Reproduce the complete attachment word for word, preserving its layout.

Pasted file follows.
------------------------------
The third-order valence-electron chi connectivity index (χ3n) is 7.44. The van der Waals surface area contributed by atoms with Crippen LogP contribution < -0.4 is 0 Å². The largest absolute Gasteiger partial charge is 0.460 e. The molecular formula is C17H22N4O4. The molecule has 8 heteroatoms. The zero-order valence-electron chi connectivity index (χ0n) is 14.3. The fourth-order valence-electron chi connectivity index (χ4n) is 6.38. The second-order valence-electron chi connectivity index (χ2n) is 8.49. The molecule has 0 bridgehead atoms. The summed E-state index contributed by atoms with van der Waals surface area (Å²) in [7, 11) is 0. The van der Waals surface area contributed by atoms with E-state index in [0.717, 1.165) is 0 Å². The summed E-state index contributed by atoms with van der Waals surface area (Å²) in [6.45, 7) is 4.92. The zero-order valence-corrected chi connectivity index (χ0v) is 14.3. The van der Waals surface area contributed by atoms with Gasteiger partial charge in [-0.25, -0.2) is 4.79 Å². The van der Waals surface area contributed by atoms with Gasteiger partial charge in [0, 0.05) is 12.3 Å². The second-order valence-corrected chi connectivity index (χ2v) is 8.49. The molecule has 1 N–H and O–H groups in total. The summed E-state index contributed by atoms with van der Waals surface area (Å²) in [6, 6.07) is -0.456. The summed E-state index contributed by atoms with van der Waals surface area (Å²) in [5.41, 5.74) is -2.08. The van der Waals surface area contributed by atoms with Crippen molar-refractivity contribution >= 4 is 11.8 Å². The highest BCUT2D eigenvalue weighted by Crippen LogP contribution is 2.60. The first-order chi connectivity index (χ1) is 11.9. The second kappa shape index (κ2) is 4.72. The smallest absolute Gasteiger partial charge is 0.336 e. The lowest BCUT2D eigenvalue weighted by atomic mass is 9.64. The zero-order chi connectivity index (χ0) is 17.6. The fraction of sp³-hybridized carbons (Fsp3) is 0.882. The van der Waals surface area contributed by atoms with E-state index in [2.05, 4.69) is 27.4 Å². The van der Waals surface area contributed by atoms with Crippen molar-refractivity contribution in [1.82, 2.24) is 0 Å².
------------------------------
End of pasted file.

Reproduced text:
The third-order valence-electron chi connectivity index (χ3n) is 7.44. The van der Waals surface area contributed by atoms with Crippen LogP contribution < -0.4 is 0 Å². The largest absolute Gasteiger partial charge is 0.460 e. The molecular formula is C17H22N4O4. The molecule has 8 heteroatoms. The zero-order valence-electron chi connectivity index (χ0n) is 14.3. The fourth-order valence-electron chi connectivity index (χ4n) is 6.38. The second-order valence-electron chi connectivity index (χ2n) is 8.49. The molecule has 0 bridgehead atoms. The summed E-state index contributed by atoms with van der Waals surface area (Å²) in [7, 11) is 0. The van der Waals surface area contributed by atoms with E-state index in [0.717, 1.165) is 0 Å². The summed E-state index contributed by atoms with van der Waals surface area (Å²) in [6.45, 7) is 4.92. The zero-order valence-corrected chi connectivity index (χ0v) is 14.3. The van der Waals surface area contributed by atoms with Gasteiger partial charge in [-0.25, -0.2) is 4.79 Å². The van der Waals surface area contributed by atoms with Gasteiger partial charge in [0, 0.05) is 12.3 Å². The second-order valence-corrected chi connectivity index (χ2v) is 8.49. The molecule has 1 N–H and O–H groups in total. The summed E-state index contributed by atoms with van der Waals surface area (Å²) in [6, 6.07) is -0.456. The summed E-state index contributed by atoms with van der Waals surface area (Å²) in [5.41, 5.74) is -2.08. The van der Waals surface area contributed by atoms with Crippen molar-refractivity contribution >= 4 is 11.8 Å². The highest BCUT2D eigenvalue weighted by Crippen LogP contribution is 2.60. The first-order chi connectivity index (χ1) is 11.9. The second kappa shape index (κ2) is 4.72. The smallest absolute Gasteiger partial charge is 0.336 e. The lowest BCUT2D eigenvalue weighted by atomic mass is 9.64. The zero-order chi connectivity index (χ0) is 17.6. The fraction of sp³-hybridized carbons (Fsp3) is 0.882. The van der Waals surface area contributed by atoms with E-state index in [2.05, 4.69) is 27.4 Å². The van der Waals surface area contributed by atoms with Crippen molar-refractivity contribution in [1.82, 2.24) is 0 Å².